What is in this article?:
- For cattlemen looking to manage drought-stressed pastures in 2012, patience will be the key.
- “Those grasses have been extremely stressed and the only way out of that is to allow them time to recover.” — Charles Hart
What To Do Now
“One of the starting points is to get a good inventory of how much forage you currently have standing in the pasture,” McCollum says. “That will be the forage supply you have to work with right now.”
Then, adjust numbers with the idea that in order to have a chance to recover if it does rain, you need to have some amount of plant residue to cover the ground and capture rainfall.
“By making those adjustments, determining how much you need to leave on the ground and allocating the rest for cattle grazing, you have provided yourself some insurance that when it does begin to rain, you can capture part of that and start the recovery in terms of forage production. It also gives you a somewhat realistic picture of what kind of cattle numbers you can support in the event that it doesn’t rain or if it does rain, it’s not timely and you don’t produce any forage,” McCollum says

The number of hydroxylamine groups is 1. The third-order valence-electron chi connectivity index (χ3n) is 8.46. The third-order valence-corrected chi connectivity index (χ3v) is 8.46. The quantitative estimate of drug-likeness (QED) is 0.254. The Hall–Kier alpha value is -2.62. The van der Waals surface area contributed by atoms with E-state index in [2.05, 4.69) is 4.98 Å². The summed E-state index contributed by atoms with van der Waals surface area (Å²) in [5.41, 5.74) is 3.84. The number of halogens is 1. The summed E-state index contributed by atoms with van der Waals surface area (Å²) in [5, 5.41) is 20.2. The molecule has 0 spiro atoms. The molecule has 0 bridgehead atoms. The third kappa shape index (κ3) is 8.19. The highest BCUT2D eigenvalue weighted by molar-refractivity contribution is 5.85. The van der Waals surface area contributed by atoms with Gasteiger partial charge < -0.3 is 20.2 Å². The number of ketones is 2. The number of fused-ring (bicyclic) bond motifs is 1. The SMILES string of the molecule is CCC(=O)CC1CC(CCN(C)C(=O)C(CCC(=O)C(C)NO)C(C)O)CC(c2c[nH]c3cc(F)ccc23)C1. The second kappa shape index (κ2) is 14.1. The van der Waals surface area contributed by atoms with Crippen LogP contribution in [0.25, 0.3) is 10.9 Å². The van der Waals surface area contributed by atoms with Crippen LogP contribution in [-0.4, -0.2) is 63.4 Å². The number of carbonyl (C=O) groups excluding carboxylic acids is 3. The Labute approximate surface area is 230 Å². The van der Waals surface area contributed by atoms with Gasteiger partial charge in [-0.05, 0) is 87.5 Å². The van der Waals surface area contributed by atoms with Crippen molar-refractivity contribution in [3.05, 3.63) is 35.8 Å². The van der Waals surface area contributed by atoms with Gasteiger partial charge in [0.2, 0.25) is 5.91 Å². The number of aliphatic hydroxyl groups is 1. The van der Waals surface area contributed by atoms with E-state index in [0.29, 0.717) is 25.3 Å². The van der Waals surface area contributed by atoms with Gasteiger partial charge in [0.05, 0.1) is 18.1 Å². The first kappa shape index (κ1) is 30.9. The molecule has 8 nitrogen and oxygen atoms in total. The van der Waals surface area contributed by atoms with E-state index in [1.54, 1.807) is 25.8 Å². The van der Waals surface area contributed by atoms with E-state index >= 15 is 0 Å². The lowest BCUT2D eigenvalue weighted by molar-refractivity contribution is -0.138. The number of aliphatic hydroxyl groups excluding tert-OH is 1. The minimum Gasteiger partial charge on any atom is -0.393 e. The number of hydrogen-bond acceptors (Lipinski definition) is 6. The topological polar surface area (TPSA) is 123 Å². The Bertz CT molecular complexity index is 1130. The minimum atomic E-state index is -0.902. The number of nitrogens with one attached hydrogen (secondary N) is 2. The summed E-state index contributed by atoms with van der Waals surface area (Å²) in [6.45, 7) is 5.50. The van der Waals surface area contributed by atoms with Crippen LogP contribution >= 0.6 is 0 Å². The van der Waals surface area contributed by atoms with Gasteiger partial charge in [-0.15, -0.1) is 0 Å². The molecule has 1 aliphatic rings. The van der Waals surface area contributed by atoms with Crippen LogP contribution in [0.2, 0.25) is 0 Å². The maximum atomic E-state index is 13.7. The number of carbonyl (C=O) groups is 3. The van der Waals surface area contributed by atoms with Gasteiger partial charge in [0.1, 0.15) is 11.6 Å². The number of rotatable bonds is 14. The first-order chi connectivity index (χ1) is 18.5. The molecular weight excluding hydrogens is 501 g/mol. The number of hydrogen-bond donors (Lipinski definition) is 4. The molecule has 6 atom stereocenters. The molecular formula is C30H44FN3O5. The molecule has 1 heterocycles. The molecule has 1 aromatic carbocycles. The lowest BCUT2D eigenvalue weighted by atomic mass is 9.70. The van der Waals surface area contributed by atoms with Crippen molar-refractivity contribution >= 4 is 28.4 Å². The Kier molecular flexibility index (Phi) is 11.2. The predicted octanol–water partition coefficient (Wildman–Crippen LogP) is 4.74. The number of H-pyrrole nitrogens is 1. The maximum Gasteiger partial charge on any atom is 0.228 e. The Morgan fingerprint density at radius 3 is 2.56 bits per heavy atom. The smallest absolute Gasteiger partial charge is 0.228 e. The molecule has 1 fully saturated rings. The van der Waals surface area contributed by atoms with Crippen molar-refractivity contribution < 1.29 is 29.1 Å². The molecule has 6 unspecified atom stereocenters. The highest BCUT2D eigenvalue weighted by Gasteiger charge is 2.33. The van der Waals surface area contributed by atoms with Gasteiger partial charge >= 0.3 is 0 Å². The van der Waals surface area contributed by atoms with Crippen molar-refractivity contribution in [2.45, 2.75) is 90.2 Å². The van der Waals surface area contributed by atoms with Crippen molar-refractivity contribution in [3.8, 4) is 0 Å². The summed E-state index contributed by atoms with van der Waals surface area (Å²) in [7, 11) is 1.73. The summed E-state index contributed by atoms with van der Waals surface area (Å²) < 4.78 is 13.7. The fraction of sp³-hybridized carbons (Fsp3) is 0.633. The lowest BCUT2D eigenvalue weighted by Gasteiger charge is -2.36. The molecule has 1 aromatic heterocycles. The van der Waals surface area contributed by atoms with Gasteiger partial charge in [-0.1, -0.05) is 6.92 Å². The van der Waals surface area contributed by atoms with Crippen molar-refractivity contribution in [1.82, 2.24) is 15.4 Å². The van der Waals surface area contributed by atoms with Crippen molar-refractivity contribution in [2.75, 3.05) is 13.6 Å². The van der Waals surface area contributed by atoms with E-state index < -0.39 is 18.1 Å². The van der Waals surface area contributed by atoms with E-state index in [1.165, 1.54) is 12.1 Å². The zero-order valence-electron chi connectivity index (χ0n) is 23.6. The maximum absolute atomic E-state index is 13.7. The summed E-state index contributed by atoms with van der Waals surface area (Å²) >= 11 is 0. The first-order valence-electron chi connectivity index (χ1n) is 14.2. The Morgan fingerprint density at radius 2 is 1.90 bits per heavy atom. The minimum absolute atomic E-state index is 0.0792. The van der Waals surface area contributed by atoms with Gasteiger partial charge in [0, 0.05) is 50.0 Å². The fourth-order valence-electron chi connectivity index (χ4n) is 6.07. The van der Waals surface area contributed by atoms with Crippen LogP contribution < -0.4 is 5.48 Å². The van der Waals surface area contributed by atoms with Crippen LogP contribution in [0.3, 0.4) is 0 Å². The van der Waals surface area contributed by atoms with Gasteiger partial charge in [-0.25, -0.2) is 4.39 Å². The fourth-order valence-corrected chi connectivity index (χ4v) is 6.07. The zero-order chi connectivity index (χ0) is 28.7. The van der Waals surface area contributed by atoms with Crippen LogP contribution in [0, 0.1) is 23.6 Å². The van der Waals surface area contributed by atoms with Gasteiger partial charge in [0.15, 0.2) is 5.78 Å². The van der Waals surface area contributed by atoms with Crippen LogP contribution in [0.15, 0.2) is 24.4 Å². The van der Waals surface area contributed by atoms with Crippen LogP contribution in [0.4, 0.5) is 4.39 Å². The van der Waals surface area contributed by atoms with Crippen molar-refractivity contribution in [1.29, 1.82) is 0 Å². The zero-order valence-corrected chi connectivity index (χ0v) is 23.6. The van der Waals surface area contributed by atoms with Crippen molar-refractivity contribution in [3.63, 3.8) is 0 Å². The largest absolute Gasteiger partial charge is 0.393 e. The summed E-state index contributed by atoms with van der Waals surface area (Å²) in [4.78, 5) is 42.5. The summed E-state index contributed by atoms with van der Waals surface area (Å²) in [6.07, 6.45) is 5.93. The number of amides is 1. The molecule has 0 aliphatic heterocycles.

After the rains
When the drought breaks – and it will sooner or later – that’s when cattlemen need to start managing for the next drought, Hart says. “You’ve got to have contingency plans in place before a drought hits and have some areas you’ve held back.”
That’s because nothing replaces rainfall. “Without rainfall, there’s no miracle cure to get grass to grow. How fast range plants recover following a drought is in direct relationship with what kind of condition they were in going into the drought. So, if you want to essentially minimize the length of the drought, make sure those plants are healthy, that you’re pulling off in time to where the recovery process is that much faster,” Hart says.